Biden thinks America can’t welcome more refugees? He should call Justin Trudeau

May 11, 2021, 1:00 PM UTC
A support group hosts a dinner for Syrian refugees in Toronto, on Dec. 27, 2015.
Bernard Weil—Toronto Star/Getty Images

Last week, President Biden at last made good on a commitment to raise the refugee ceiling to 62,500 newcomers. Biden had signaled this plan in February, only to devastate refugee advocates last month by signing a ceiling of 15,000 for the remainder of 2021, throwing the plans and lives of thousands of people anticipating a home in the U.S. into disarray.

This week’s reversal came in response to sustained strong pushback from both Democratic allies and refugee resettlement groups, including evangelical, mainline Protestant, Catholic, and Jewish organizations. But the new ceiling came with a caveat: “The sad truth,” the President said, “is that we will not achieve 62,500 admissions this year.” With just five months remaining in the federal fiscal year, the President indicated, there is not enough time “to undo the damage of the last four years.”

While it’s certainly true that former President Trump did a lot of damage to the U.S. refugee resettlement program, I simply don’t believe the logistical problems of admitting more refugees are insurmountable. And Canadian Prime Minister Justin Trudeau proves that they very likely aren’t.

Upon entering office in 2015, Trudeau had a lot of promises to live up to. In particular, Trudeau had promised to resettle 25,000 Syrian refugees fleeing the civil war there. Well, I’m happy to say that he kept his promise; Trudeau assumed office on Nov. 4, 2015, and 25,555 Syrian refugees were resettled in Canada by the end of February 2016. One of the Syrian passengers arriving on the first flight commented, “We suffered a lot…Now, we feel as if we got out of hell and we came to paradise.”

What’s more, these newcomers to Canada were supported at every step of the way as they set up new lives across the country. Around half were sponsored by religious and community groups—from poker clubs to neighborhood blocks. These Canadians offered financial, practical, and emotional support.

Since then, Canada has remained committed to ambitious resettlement goals. Immigration Minister Marco Mendicino has promised to welcome around 65,000 refugees and vulnerable immigrants every year for 2021, 2022, and 2023.

To put some of these numbers into perspective, if the U.S., with its far larger population, were to resettle as many refugees per capita as Canada, it would be welcoming more than 565,000 refugees per year. Canada is living proof that logistical challenges can be overcome and ambitious resettlement goals met.

It’s not like Americans can’t get things done. We Canadians have marveled at the Biden administration’s capacity to roll out COVID-19 vaccines across the nation in a heartbeat. Canadian leadership has taken COVID-19 seriously from the beginning, and yet the U.S. sprang out of bed late, shot out the front door, and got itself fully vaccinated (more or less) while Canada is still sitting at the breakfast table getting ready for the day. Looking in from the outside, it seems that for American politics, it’s true that where there’s a will, there’s a way.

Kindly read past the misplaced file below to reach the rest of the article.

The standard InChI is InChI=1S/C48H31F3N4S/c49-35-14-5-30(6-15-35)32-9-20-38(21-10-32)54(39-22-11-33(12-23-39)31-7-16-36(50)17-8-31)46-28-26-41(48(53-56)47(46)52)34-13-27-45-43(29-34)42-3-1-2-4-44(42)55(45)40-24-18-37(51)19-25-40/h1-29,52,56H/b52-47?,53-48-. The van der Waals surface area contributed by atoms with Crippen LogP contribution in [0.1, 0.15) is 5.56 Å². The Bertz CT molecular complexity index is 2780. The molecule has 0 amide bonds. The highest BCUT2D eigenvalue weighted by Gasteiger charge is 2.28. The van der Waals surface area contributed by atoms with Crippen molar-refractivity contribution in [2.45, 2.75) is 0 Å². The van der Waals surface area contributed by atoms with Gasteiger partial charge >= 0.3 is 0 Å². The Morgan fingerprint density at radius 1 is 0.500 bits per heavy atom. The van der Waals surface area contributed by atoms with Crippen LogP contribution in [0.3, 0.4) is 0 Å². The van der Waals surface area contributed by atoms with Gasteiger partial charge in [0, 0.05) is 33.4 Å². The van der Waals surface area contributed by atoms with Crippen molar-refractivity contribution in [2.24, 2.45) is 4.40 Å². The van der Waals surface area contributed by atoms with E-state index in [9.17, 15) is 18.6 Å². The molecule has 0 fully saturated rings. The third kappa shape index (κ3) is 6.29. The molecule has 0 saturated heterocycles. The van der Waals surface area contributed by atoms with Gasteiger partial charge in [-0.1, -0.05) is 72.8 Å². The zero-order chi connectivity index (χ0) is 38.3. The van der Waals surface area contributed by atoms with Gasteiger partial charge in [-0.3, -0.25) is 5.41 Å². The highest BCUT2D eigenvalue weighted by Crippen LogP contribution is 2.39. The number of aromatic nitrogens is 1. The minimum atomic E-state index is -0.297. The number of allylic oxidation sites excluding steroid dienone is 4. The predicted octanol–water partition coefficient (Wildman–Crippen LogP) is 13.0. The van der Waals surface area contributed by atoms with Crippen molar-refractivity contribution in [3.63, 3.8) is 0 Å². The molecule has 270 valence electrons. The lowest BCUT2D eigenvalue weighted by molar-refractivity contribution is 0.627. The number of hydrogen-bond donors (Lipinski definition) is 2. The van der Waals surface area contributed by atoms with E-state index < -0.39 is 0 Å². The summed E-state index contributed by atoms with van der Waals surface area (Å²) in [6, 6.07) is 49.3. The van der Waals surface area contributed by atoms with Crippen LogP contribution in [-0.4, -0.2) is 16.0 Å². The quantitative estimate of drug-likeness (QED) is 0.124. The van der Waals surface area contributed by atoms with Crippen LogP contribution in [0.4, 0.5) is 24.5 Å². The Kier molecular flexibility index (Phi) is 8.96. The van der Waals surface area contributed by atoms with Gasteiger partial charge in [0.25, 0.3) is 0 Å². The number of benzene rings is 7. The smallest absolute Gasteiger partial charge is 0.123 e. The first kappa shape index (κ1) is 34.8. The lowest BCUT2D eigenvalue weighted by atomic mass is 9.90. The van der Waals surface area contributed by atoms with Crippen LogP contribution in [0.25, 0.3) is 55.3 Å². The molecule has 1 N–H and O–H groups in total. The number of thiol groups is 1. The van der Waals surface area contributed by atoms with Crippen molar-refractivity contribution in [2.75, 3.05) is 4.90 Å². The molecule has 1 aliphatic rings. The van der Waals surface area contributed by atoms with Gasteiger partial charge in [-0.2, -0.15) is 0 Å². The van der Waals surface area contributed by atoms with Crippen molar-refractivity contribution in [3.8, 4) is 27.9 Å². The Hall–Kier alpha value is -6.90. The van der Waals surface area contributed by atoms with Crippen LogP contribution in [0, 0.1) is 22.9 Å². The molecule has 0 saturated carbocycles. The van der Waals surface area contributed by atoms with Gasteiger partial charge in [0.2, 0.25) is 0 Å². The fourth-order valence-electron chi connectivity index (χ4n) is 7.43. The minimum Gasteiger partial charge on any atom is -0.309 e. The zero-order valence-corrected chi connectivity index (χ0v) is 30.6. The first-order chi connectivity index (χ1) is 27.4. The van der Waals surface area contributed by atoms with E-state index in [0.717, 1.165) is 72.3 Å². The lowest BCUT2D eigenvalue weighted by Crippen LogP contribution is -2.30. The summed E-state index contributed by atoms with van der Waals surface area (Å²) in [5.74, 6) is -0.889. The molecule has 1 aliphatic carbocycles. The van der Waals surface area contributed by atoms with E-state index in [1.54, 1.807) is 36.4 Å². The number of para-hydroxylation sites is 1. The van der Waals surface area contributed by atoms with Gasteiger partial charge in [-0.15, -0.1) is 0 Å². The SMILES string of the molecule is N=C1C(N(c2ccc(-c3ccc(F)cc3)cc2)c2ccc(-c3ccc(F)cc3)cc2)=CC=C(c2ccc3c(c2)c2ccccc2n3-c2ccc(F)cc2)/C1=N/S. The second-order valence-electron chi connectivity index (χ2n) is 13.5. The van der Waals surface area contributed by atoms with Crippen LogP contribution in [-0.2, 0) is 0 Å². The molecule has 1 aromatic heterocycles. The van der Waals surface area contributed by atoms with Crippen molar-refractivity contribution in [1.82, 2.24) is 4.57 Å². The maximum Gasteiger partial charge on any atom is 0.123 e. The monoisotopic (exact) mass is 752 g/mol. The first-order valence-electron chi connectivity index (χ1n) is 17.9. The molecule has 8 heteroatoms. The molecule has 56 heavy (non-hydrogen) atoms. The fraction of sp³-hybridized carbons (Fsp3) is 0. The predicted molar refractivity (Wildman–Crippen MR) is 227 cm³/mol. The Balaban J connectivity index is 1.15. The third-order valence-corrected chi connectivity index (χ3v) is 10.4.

Biden has also suggested that America’s situation is unique because the U.S. government must simultaneously strengthen its immigration systems both at the U.S.-Mexico border and through refugee resettlement programs. This line of thinking, however, isn’t totally right.

Unlike unaccompanied children or asylum seekers processed at the U.S.-Mexico border, refugee resettlement in the U.S. is the primary responsibility of the U.S. State Department, often working in cooperation with the United Nations High Commissioner for Refugees. The refugee pathway involves meticulous vetting that takes place before travel to the U.S. Upon arrival, refugees are supported by nine resettlement agencies, most of which—including World Relief, the U.S. Conference of Catholic Bishops, the Lutheran Immigration and Refugee Service, and Church World Service—are faith-based organizations. These agencies are presently poised on the edge of their seat, ready to welcome newcomers.

So, not only are refugees processed through a different pathway than asylum seekers at the border, but there are many agencies and organizations ready to step up and help. Biden should consider not just these organizations and agencies, but also the thousands who voted for him to help fight a battle for the soul of America. Reversing Trump’s xenophobic refugee policies was high on the list of the Biden’s priorities during his campaign; it should remain high on the list today.

In my cowritten book, Refuge Reimagined: Biblical Kinship in Global Politics, we argue that political motives and calculations are always less important than the need to simply do what is right. We know that if America puts its will behind a policy, America can get it done. And we know from Canada’s example that logistical difficulties don’t have the final say on how ambitious countries can be in resettling refugees.

Biden has a unique opportunity to restore America’s humanitarian leadership and reforge America’s identity on the global stage. Implementing a significantly increased refugee ceiling is a good first step: Now he should harness the ingenuity for which the U.S. is known to meet that goal. And if he needs advice on how to make that happen, he should call up Justin Trudeau.

Mark Glanville is the coauthor of Refuge Reimagined: Biblical Kinship in Global Politics and an associate professor at Regent College in Vancouver, British Columbia.

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